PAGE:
Amazing Kids! Magazine

Watch Where You Step in the Rainforest!

By Enzo Monfre, SciTech Kids! Columnist


On my recent trip to Costa Rica we explored at La Selva Biological Station. This amazing place is one of the most important sites in the world for research of tropical rainforests. Entering the reserve, we saw a brown basilisk lizard, two HUGE iguanas and a strange peacock-like creature.

During our trek through the rainforest reserve, our knowledgeable guide told us a fer-de-lance snake was spotted nearby… after about five minutes of searching I almost stepped on it! It was resting alongside the trail. The fer-de-lance is a venomous pit viper that is native to Costa Rica. It is mostly brown and tan which allows it to blend in perfectly with the forest floor.

There was an observation tower, which is over 25 meters or an eight story building tall! We put on helmets and a safety harness and climbed all the way up. Then we went across a very narrow bridge, one person at a time that went above the canopy, into the emergent layer. Every few minutes howler monkeys could be heard moaning in the distance.

When everyone was back on the ground, our guide found a Golden Eyelash viper resting in a tree. Even though it was only about five inches long, it was amazing.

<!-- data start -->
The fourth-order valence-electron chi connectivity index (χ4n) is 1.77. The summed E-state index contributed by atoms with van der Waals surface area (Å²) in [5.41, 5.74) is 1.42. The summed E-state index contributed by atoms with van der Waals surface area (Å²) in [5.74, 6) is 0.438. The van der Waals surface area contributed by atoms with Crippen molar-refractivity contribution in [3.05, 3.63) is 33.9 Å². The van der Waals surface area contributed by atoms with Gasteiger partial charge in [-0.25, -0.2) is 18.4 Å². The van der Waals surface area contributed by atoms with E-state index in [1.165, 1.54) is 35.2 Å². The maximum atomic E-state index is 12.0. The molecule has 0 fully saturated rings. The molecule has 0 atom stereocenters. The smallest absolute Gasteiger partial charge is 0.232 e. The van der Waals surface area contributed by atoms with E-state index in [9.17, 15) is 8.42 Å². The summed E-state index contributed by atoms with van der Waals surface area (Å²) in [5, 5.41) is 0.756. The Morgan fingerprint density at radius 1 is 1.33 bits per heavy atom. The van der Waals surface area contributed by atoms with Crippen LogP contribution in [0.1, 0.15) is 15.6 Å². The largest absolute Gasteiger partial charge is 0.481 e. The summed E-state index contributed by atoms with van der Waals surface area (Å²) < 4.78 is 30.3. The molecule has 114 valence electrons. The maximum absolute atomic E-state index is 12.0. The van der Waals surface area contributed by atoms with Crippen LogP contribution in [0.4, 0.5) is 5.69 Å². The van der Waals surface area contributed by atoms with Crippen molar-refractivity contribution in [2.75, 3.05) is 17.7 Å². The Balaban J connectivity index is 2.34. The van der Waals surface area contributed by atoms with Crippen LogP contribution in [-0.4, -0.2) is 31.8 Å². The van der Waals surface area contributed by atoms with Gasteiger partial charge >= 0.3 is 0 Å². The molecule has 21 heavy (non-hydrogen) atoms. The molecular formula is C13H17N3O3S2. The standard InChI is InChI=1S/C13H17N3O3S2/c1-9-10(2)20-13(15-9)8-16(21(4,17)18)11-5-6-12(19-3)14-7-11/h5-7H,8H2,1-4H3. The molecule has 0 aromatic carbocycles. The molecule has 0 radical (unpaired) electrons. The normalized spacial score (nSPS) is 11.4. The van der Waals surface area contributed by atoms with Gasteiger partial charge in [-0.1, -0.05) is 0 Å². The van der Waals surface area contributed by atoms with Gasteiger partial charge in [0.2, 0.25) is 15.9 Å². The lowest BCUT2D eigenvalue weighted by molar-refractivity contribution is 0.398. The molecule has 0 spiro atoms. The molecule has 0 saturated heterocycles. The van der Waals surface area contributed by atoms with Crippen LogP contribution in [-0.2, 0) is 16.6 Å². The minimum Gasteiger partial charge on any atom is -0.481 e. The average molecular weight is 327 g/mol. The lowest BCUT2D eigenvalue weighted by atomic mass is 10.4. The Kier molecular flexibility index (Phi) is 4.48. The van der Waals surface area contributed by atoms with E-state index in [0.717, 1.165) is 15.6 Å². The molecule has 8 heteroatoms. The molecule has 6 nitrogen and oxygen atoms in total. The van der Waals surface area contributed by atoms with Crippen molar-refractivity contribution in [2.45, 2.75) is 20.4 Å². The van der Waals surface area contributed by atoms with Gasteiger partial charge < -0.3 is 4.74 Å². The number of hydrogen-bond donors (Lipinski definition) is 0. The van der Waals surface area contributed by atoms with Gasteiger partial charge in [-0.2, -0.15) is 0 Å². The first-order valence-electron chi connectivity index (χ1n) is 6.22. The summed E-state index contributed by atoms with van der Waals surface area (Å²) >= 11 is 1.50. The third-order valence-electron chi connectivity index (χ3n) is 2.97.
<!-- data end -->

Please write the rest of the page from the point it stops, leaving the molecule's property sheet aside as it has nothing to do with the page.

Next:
The eyelash viper is a relatively small species that rarely exceeds 2.5 feet in length. They have a wide, triangular-shaped head, and eyes with vertical pupils. Like all pit vipers, fangs in the upper jaw fold back when not in use, and they have heat sensing pits, located on either side of the head between the eye and nostril. The most recognizable feature, and origin of its name, is the set of scales over the eyes that look like eyelashes. The eyelashes are thought to help with camouflage, breaking up the snake’s outline among the foliage where it hides.

One strange thing about rainforests in Costa Rica is the climate. It is nearly the same temperature year round (around 80 degrees F). The super high humidity makes it feel like three hundred degrees! We were really sweating.

While at La Selva, I tried a strange fruit called a Maman Chino (a.k.a. Rambutan). Maman Chinos are a small fruit covered in a fur that is similar to broom fibers (you don’t eat that part). The inside is transparent with a large seed in the middle. You eat the transparent inner layer. It tastes like cantaloupe… sort of.

The rainforest is a place where millions of animals exist in a small radius. So while walking around you have to look everywhere (including down). There are so many animals, you could spend your whole life and never see one of every animal.

Photos by: Pete Monfre